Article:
The lastest issue of Newsweek has an interesting article on Democratic Presidential hopeful John Edwards. Here's some more enlightening quotes:
In the fall of 2005, John Edwards sat down with a pad and pen and scrawled out three simple words: "I was wrong." It was nearly three years after he'd joined a Senate majority in voting to authorize war in Iraq. After an unsuccessful run as John Kerry's vice presidential candidate in the 2004 election, Edwards had returned home to North Carolina and watched as the war descended into chaos. Increasingly filled with regret, he concluded that the three-word confession would be the right way to start a Washington Post op-ed admitting his vote was a mistake. But when a draft came back from his aides in Washington, Edwards's admission was gone. Determined, the senator reinserted the sentence. Again a draft came back from Washington; again the sentence had been taken out. "We went back and forth, back and forth," Edwards tells NEWSWEEK. "They didn't want me to say it. They were saying I should stress that I'd been misled." The opening sentence remained. "That was the single most important thing for me to say," Edwards recalls. "I had to show how I really feel."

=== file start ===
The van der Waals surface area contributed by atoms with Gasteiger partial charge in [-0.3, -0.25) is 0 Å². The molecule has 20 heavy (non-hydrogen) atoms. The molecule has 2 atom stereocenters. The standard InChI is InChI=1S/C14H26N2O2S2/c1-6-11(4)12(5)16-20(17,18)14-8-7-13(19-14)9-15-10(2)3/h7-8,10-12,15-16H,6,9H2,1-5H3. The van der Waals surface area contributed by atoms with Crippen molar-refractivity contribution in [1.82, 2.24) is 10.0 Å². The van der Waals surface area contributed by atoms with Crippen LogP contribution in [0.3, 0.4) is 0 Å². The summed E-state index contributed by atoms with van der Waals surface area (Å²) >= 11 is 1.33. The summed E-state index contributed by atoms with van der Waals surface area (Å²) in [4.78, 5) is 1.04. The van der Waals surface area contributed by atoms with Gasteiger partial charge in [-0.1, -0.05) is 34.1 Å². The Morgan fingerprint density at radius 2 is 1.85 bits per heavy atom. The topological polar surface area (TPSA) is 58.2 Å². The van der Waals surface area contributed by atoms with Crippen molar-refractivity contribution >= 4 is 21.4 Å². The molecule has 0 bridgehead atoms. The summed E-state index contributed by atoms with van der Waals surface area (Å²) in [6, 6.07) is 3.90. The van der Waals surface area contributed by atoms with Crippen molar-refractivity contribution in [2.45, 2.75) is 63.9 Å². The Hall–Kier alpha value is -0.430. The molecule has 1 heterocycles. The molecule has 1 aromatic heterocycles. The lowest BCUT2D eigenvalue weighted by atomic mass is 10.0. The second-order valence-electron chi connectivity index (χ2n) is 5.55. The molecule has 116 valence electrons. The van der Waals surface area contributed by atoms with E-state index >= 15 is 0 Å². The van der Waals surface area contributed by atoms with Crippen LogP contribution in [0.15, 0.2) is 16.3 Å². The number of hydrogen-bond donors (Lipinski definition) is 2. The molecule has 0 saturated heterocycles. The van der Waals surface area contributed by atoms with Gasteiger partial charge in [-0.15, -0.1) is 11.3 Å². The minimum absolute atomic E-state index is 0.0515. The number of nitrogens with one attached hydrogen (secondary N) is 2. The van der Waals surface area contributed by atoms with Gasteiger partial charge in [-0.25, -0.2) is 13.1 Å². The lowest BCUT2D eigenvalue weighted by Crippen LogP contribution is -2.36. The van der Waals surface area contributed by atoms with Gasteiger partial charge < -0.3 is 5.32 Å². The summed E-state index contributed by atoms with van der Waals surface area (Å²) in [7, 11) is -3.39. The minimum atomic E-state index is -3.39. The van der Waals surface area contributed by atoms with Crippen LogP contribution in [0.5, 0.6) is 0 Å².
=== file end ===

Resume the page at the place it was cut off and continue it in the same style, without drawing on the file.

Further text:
On Feb. 4, in an appearance on "Meet the Press," he broke the cardinal rule of presidential politics and admitted that his proposal for universal health care would require raising taxes. Then, last week, he refused to fire two campaign employees who'd criticized Roman Catholics and religious conservatives on their personal blogs, despite pressure from conservative leaders.
If John Edwards is actually this committed to honesty, then this is exactly what we need in a President to fix the problems of the current one. Here we have a man who seems unafraid of speaking the truth and will stand by his principles. Furthermore, it's nice to see a candidate who refuses to pander to the Religious Right. Only time will tell if he maintains this promising stance, but so far, Edwards has my vote.
Addendum: DavidGX also has a post expressing similar sentiment.